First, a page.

DEVIN MEENAN, Arts & Life Editor — One of the myriad social institutions that has vanished from our lives during the era of Covid-19 is movie theaters; with the film industry’s biggest studios having recently once again pushed back their blockbuster productions to next year, it’s clear this theater-less world is the status quo for the time being. At least, for those of us not here on the Hill, where the Denison Film Society (DFS) is back to offering socially-distanced screenings in, as always, Slayter Auditorium.

In the past two weeks, DFS has screened four films, three of which I had the pleasure of attending – if you want my take, keep reading.

The first screening was “42”  (2013), a biopic focused on the Brooklyn Dodgers player who wore the titular number, Jackie Robinson – the first black man to play Major League Baseball. If I had a more personal connection to the subject matter I might’ve gotten more out of “42,” for once the film ended my main thought was how it seemed of a different era, and not just because it’s a 1940s period piece. 

Viewed seven years on from its release,  “42” feels like a nostalgia capsule for more recent yet still distant eras, between star Chadwick Boseman’s tragic early passing and the Obama-era optimism of improving American race relations that underlies the film. Boseman’s unfairly premature passing means “42” is now one of the limited cases of display for his considerable skill as a leading man – this means my feelings for the film can’t settle on “lukewarm” like they would otherwise.“42” is best enjoyed as a tribute to not just Jackie Robinson, but Chadwick Boseman as well.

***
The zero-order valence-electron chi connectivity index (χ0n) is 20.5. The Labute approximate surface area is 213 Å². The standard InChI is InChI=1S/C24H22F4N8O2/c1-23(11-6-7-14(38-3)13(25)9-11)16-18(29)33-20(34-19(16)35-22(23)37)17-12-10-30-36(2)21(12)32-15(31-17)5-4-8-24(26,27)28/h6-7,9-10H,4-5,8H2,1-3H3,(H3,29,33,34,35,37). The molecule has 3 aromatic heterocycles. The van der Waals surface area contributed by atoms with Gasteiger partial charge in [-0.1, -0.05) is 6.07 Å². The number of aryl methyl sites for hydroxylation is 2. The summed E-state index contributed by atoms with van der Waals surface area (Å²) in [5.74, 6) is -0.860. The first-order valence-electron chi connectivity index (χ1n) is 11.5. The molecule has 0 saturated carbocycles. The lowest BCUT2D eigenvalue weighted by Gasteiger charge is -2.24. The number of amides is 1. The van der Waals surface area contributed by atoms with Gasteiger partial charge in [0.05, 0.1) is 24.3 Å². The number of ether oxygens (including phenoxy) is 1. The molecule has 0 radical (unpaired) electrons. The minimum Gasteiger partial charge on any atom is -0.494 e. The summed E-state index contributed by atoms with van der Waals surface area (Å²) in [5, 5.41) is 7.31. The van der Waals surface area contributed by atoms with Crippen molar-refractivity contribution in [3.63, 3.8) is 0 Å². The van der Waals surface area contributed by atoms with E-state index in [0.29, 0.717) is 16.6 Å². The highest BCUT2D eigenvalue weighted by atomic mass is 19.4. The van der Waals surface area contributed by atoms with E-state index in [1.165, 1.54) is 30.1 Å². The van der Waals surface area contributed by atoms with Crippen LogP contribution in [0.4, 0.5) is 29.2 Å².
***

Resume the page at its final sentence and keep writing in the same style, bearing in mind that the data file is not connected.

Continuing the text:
Next up was “Dear White People” (2014), an ensemble story set at the fictional, prestigious Winchester University. Using university life as a microcosm for America, “Dear White People” confronts how black people who dwell within white conformed spaces are molded into white-enforced stereotypes, even in reaction against those spaces. The film even examines how such social pressure can go both ways, with Sam (Tessa Thompson, excellent as always), the ensemble’s lynchpin and host of the radio show that gives the film its title, feeling compelled to match her personality and interests to her radical politics. 

The final screening struck a more lighthearted – “School Of Rock” (2003). When middle-aged aspiring rock star Dewey Finn (Jack Black) impersonates his substitute teacher roommate to score some rent money, Finn surreptitiously recruits his new pupils for an upcoming Battle of the Bands.

 A classic comedy of the current crop of Denisonians’ generation, I knew every beat of  “School Of Rock” when I took my seat , but just because the movie had no surprises left to offer me doesn’t mean it had no entertainment value left either. Every comedy beat, even the ones I can recite by heart, scored a bullseye, earning, at absolute worst, an amused chuckle from yours truly. Some films earn their classic status on quality alone, and “School Of Rock” is one them – but, you probably didn’t need me to tell you that.